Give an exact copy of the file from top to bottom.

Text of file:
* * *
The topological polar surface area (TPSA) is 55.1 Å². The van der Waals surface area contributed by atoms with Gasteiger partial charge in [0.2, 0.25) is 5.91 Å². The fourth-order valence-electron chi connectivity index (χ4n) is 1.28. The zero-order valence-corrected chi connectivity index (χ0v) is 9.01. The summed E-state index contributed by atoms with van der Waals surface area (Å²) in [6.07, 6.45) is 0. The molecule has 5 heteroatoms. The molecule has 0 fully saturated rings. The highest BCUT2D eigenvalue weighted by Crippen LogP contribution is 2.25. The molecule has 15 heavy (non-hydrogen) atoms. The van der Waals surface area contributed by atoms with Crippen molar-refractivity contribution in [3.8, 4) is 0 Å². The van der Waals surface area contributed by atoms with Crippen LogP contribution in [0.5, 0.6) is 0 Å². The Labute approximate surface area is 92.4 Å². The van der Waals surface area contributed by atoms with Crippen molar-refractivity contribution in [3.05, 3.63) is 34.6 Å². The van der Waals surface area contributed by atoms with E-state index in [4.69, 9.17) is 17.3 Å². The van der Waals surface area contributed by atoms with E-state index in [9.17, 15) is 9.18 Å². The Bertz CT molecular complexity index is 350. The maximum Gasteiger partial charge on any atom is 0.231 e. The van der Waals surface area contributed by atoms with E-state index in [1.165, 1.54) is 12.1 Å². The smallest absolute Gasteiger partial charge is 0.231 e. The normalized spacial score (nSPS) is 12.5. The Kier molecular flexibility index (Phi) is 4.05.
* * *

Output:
The topological polar surface area (TPSA) is 55.1 Å². The van der Waals surface area contributed by atoms with Gasteiger partial charge in [0.2, 0.25) is 5.91 Å². The fourth-order valence-electron chi connectivity index (χ4n) is 1.28. The zero-order valence-corrected chi connectivity index (χ0v) is 9.01. The summed E-state index contributed by atoms with van der Waals surface area (Å²) in [6.07, 6.45) is 0. The molecule has 5 heteroatoms. The molecule has 0 fully saturated rings. The highest BCUT2D eigenvalue weighted by Crippen LogP contribution is 2.25. The molecule has 15 heavy (non-hydrogen) atoms. The van der Waals surface area contributed by atoms with Crippen molar-refractivity contribution in [3.8, 4) is 0 Å². The van der Waals surface area contributed by atoms with Crippen LogP contribution in [0.5, 0.6) is 0 Å². The Labute approximate surface area is 92.4 Å². The van der Waals surface area contributed by atoms with Crippen molar-refractivity contribution in [3.05, 3.63) is 34.6 Å². The van der Waals surface area contributed by atoms with E-state index in [4.69, 9.17) is 17.3 Å². The van der Waals surface area contributed by atoms with E-state index in [9.17, 15) is 9.18 Å². The Bertz CT molecular complexity index is 350. The maximum Gasteiger partial charge on any atom is 0.231 e. The van der Waals surface area contributed by atoms with E-state index in [1.165, 1.54) is 12.1 Å². The smallest absolute Gasteiger partial charge is 0.231 e. The normalized spacial score (nSPS) is 12.5. The Kier molecular flexibility index (Phi) is 4.05.